O, let America be America again— The land that never has been yet— And yet must be—the land where every man is free. The land that’s mine—the poor man’s, Indian’s, Negro’s, ME— Who made America, Whose sweat and blood, whose faith and pain, Whose hand at the foundry, whose plow in the rain, Must bring back our mighty dream again.
America! O, yes, I say it plain, America never was America to me, And yet I swear this oath— America will be!
Out of the rack and ruin of our gangster death, The rape and rot of graft, and stealth, and lies, We, the people, must redeem The land, the mines, the plants, the rivers. The mountains and the endless plain— All, all the stretch of these great green states— And make America again! ~Langston Hughes from “Let America Be America Again”(1935)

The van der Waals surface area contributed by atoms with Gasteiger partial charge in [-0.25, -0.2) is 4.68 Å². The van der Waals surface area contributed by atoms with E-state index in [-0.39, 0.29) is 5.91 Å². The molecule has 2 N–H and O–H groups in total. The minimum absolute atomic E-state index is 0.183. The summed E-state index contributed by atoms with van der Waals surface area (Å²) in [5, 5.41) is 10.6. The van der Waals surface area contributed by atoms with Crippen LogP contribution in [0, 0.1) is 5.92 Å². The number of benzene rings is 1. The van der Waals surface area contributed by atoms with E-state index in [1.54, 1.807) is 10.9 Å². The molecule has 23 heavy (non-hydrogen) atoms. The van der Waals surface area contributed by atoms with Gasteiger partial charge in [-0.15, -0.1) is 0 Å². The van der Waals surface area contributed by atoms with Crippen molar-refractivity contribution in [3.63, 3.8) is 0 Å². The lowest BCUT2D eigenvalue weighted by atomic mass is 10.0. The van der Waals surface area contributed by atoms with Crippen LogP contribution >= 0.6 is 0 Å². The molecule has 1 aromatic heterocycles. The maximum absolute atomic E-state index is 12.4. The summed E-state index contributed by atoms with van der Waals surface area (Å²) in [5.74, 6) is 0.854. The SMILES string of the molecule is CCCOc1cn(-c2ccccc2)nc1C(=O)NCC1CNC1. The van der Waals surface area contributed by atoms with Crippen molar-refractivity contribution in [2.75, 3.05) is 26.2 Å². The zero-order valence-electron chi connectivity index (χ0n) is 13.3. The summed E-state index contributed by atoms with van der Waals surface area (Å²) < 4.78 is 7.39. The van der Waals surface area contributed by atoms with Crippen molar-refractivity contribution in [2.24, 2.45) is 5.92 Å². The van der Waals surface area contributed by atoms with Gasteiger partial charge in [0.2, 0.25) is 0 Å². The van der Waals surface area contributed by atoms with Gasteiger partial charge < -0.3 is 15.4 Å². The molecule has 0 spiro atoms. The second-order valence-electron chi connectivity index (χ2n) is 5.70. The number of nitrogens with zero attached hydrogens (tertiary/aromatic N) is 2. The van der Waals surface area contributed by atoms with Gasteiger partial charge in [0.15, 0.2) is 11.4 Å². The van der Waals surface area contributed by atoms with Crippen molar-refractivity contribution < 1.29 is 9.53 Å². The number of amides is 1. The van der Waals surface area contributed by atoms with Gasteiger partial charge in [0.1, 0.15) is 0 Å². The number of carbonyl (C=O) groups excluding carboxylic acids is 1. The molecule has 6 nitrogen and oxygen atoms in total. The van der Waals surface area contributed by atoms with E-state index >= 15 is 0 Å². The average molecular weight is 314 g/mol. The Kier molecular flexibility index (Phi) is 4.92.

When we remain silent in the face of injustice, we loudly slap the face of God. Because the person being abused is the face of God. ~Ann Voskamp
What has changed in America since Langston Hughes wrote “Let America Be America” in 1935? How many angry generations have passed since then and how many more are to come?
When three generations stand side by side, with angry words and tear-streaked faces, admitting that nothing has changed, then things have to change.
We are withering together in our anger and our tears.
Our children should not be faced with the choice of putting themselves in harm’s way because they are not allowed to breathe the same air of equality as everyone else. They deserve breath because God breathed them into existence, like everyone else. Instead, we are destroying their future as they are suffocated in the streets.
It has never been about “making America great again.”
It is about let America be America, once and for all.